HOW ART OF POLITICS IS PRACTICED IN PAKISTAN?
Mar 23 - 29, 2009
Politics is an art, according to the Greek philosopher Plato. There is nothing constant in politics. Variables constitute the arithmetic of the politics. Political rivals do not always remain rivals. Foes of today may be friends of tomorrow in politics. For a common person, politics brings surprise only. He cannot understand the dynamics of politics for he is not free to concentrate on the subject. He is seen all the time engaged in resolving the riddle of earning his livelihood. He is to hope and see just. He has nothing precious in hand but the vote that attracts the politicians toward him. For some time, the common person feels proud of his right to vote, as big guns of the constituency beg him for his vote. Soon his pride fades up and he finds himself in the same plight until the next elections. No change occurs in his life, but a temporary animation during election.
Unfortunately, politics in Pakistan has largely been domain of political demagogues and turncoats. Before elections, politicians make loud and high claims and promises; deliver vociferous and elocutionary speeches and addresses at the public meetings; and talk high of revolutionizing the society and redress the grievances of common people. They announce revolutionary packages and reforms for the people in case of being elected. All is done to seek popular support galvanizing the masses to poll votes for them.
Politics of forming electoral alliance serves short-term interests of the political parties on the eve of election. In the second round of power struggle, the allies are often seen unto fragmentation. It is a fact that rules are set; rules are followed and then rules are violated by these political alliances on the question of power. Thus, alliance is formed by the constituent parties to achieve specific political interest at a critical time and the same is broken on the same ground. Electoral alliances do not serve the interests of common people. They are merely the Machiavellian devices to catch votes. The allies at a stage appear enemies engaged in leg pulling of each other.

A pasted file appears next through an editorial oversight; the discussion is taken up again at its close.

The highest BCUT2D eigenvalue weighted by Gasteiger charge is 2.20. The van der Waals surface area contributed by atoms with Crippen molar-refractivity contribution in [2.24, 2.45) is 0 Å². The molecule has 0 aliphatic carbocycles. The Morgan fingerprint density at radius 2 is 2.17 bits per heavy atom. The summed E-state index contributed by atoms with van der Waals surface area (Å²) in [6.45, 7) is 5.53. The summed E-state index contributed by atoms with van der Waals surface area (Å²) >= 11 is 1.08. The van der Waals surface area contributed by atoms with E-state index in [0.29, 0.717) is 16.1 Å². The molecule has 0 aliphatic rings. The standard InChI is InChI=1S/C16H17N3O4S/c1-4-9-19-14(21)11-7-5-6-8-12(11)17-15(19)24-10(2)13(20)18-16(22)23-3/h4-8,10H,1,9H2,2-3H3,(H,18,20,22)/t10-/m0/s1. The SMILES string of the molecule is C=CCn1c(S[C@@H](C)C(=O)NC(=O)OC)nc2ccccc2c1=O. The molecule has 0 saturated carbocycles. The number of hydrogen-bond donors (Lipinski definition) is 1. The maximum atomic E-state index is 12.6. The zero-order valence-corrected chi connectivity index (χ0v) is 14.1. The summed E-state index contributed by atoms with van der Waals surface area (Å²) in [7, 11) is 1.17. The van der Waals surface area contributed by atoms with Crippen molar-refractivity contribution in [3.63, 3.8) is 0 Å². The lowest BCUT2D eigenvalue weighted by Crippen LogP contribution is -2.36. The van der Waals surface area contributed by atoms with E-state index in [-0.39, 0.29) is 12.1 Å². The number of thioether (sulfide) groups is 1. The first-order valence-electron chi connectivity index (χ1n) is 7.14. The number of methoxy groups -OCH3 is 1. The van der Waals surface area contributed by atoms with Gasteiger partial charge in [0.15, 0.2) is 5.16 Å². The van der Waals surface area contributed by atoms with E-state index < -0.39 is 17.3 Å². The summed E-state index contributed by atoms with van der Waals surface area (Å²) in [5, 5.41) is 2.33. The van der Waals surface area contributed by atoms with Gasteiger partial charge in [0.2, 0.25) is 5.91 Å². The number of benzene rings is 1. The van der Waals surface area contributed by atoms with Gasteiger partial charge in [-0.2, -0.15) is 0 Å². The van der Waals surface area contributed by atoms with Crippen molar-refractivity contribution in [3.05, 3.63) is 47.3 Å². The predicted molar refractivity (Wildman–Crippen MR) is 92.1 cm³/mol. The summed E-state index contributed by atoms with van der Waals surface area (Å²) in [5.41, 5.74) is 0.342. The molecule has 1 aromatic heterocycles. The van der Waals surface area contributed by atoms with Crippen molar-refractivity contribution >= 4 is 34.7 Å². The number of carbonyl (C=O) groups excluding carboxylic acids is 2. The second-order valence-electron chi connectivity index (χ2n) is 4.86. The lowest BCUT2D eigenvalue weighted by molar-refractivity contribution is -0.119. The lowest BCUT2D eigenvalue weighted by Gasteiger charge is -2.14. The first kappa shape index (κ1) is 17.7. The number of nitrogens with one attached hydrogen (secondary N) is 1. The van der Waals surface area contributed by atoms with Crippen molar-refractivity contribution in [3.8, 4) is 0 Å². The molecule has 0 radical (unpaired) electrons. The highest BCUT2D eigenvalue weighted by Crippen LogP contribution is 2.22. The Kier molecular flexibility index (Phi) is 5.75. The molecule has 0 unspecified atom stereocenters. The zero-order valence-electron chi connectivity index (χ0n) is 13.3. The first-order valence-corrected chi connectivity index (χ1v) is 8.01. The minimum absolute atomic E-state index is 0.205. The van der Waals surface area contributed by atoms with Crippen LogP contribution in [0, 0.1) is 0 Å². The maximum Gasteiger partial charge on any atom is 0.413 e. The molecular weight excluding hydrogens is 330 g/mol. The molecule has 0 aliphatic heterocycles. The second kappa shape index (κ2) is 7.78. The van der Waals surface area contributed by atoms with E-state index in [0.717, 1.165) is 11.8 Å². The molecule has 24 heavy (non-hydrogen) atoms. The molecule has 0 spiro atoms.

Post-poll politics is however practical politics where the leaders know their limits before issuing any statement in public. They have to look at their limited resources before announcing a package for the people. They have to face internal and external pressures prior to issuing the policy statement. Thus, pre-poll idealism ends with post-poll realism. This rhetoric-based politics has developed into a culture that brings no change but frustration for the masses. Whatever they claim before elections deny after assuming powers or find difficult, if not impossible, in practical scheme of the things after election. They do not fulfill their promises made by them to the masses before elections and resort to making different pretexts for their failure to keep their word. Pre-poll slogans and statements seem illusionary in post-poll scenario where the people see old and traditional rivals in politics joining hands and safeguarding each other's interests.
Democracy gives a freedom of choice. It is a government by public opinion; a government by criticism. Too much freedom without any check is a dangerous thing. This not only endangers the body politic but the sustainability of entire democratic framework.
Concentrated power is dangerous and leads to despotism, according to Montesquieu. He propounded the idea of establishing a system of checks and balances by separating the functions of executive, legislative, and judicial departments creating a 'balance' against another and power as a check on power. His theory of separation of power was based upon the principle, "power halts power". Monstesquieu's theory had a great democratic appeal and it soon became a political dogma.